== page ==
(By Beth Wilson)
Who knows what it is about a pregnancy that seems to give some people license to be inconsiderate and impolite, but strangers and even well meaning acquaintances will touch and probe areas that should be off-limits. Columnist Peggy Post, great granddaughter-in-law of Emily Post, has encountered and resolved many of these social blunders.
A crowded bus or train
"For sitting strangers, it is thoughtful, though not mandatory, to offer and give a pregnant woman your seat," says Post. For pregnant women, if no one offers, simply ask someone if he or she would mind giving up a seat.
To ask or not to ask
"Don't be too nosy," Post advises, who recommends avoiding questions about the baby's gender and conception. "It's really important not to get too personal. Take the lead from the expectant mother." In other words, discuss the topics she addresses. If in doubt, don't ask. And questions like, "Is it a planned pregnancy?" and "When are you due?" should never be uttered because you never know if a woman is truly pregnant or, perhaps, has already delivered her baby.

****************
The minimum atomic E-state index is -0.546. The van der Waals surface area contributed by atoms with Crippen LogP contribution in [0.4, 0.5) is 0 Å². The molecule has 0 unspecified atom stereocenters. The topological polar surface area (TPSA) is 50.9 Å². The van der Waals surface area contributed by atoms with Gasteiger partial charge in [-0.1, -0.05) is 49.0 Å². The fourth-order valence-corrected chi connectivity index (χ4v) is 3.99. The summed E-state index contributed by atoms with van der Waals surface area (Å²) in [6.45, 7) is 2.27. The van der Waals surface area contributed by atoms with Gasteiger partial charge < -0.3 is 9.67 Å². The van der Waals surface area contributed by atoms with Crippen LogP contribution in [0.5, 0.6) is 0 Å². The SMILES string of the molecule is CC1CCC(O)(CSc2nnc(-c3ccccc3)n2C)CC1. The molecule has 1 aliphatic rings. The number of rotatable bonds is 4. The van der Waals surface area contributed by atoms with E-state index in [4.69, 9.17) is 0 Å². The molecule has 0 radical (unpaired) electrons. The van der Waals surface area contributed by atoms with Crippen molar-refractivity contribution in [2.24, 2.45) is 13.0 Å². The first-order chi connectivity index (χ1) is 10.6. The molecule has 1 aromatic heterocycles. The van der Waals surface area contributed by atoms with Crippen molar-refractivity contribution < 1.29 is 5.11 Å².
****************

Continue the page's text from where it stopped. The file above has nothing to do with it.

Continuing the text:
To touch or not to touch
For expecting mothers, field rude questions or the hands-on approach with patience and humor. Post suggests saying "The sleeping baby doesn't want to be touched," "I've been poked or prodded enough," or "I don't like my stomach touched, I'm sure you understand." Be considerate: Don't touch a pregnant woman's stomach or other body parts unless given permission.
For friends and co-workers, treat it like a death. Don't disregard it, offer advice, or say something as insensitive as, "I'm sure you'll have another." Instead, simply say: "I'm thinking of you. I'm sorry to hear about your loss."
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